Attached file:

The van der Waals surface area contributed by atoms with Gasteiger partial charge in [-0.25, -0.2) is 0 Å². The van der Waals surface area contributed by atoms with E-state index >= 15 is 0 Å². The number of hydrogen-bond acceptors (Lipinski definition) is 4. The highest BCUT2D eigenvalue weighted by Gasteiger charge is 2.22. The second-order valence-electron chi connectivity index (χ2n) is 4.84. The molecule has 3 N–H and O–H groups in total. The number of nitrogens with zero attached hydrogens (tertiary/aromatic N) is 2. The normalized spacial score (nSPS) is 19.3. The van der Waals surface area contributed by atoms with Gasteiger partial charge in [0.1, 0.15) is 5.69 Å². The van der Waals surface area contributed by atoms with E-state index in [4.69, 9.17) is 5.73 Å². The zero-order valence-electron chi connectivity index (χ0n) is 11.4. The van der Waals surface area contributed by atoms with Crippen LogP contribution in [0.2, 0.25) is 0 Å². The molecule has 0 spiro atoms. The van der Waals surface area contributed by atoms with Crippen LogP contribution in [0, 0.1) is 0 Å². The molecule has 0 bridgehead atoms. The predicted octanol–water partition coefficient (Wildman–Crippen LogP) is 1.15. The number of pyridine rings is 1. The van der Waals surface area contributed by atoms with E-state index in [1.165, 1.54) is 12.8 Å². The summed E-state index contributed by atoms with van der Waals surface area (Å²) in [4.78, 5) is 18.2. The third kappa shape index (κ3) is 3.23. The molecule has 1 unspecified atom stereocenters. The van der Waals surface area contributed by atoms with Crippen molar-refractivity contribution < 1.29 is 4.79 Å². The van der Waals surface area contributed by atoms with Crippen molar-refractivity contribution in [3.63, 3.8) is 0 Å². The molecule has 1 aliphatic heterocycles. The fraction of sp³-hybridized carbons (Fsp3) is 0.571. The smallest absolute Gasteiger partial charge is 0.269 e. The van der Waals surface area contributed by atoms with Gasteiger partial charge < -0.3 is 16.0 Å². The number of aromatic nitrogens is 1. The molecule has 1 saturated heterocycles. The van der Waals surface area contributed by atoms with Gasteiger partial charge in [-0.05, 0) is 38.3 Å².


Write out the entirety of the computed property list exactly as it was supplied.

The van der Waals surface area contributed by atoms with Gasteiger partial charge in [-0.25, -0.2) is 0 Å². The van der Waals surface area contributed by atoms with E-state index >= 15 is 0 Å². The number of hydrogen-bond acceptors (Lipinski definition) is 4. The highest BCUT2D eigenvalue weighted by Gasteiger charge is 2.22. The second-order valence-electron chi connectivity index (χ2n) is 4.84. The molecule has 3 N–H and O–H groups in total. The number of nitrogens with zero attached hydrogens (tertiary/aromatic N) is 2. The normalized spacial score (nSPS) is 19.3. The van der Waals surface area contributed by atoms with Gasteiger partial charge in [0.1, 0.15) is 5.69 Å². The van der Waals surface area contributed by atoms with E-state index in [4.69, 9.17) is 5.73 Å². The zero-order valence-electron chi connectivity index (χ0n) is 11.4. The van der Waals surface area contributed by atoms with Crippen LogP contribution in [0.2, 0.25) is 0 Å². The molecule has 0 spiro atoms. The van der Waals surface area contributed by atoms with Crippen LogP contribution in [0, 0.1) is 0 Å². The molecule has 0 bridgehead atoms. The predicted octanol–water partition coefficient (Wildman–Crippen LogP) is 1.15. The number of pyridine rings is 1. The van der Waals surface area contributed by atoms with E-state index in [1.165, 1.54) is 12.8 Å². The summed E-state index contributed by atoms with van der Waals surface area (Å²) in [4.78, 5) is 18.2. The third kappa shape index (κ3) is 3.23. The molecule has 1 unspecified atom stereocenters. The van der Waals surface area contributed by atoms with Crippen molar-refractivity contribution < 1.29 is 4.79 Å². The van der Waals surface area contributed by atoms with Crippen molar-refractivity contribution in [3.63, 3.8) is 0 Å². The molecule has 1 aliphatic heterocycles. The fraction of sp³-hybridized carbons (Fsp3) is 0.571. The smallest absolute Gasteiger partial charge is 0.269 e. The van der Waals surface area contributed by atoms with Gasteiger partial charge < -0.3 is 16.0 Å². The number of aromatic nitrogens is 1. The molecule has 1 saturated heterocycles. The van der Waals surface area contributed by atoms with Gasteiger partial charge in [-0.05, 0) is 38.3 Å².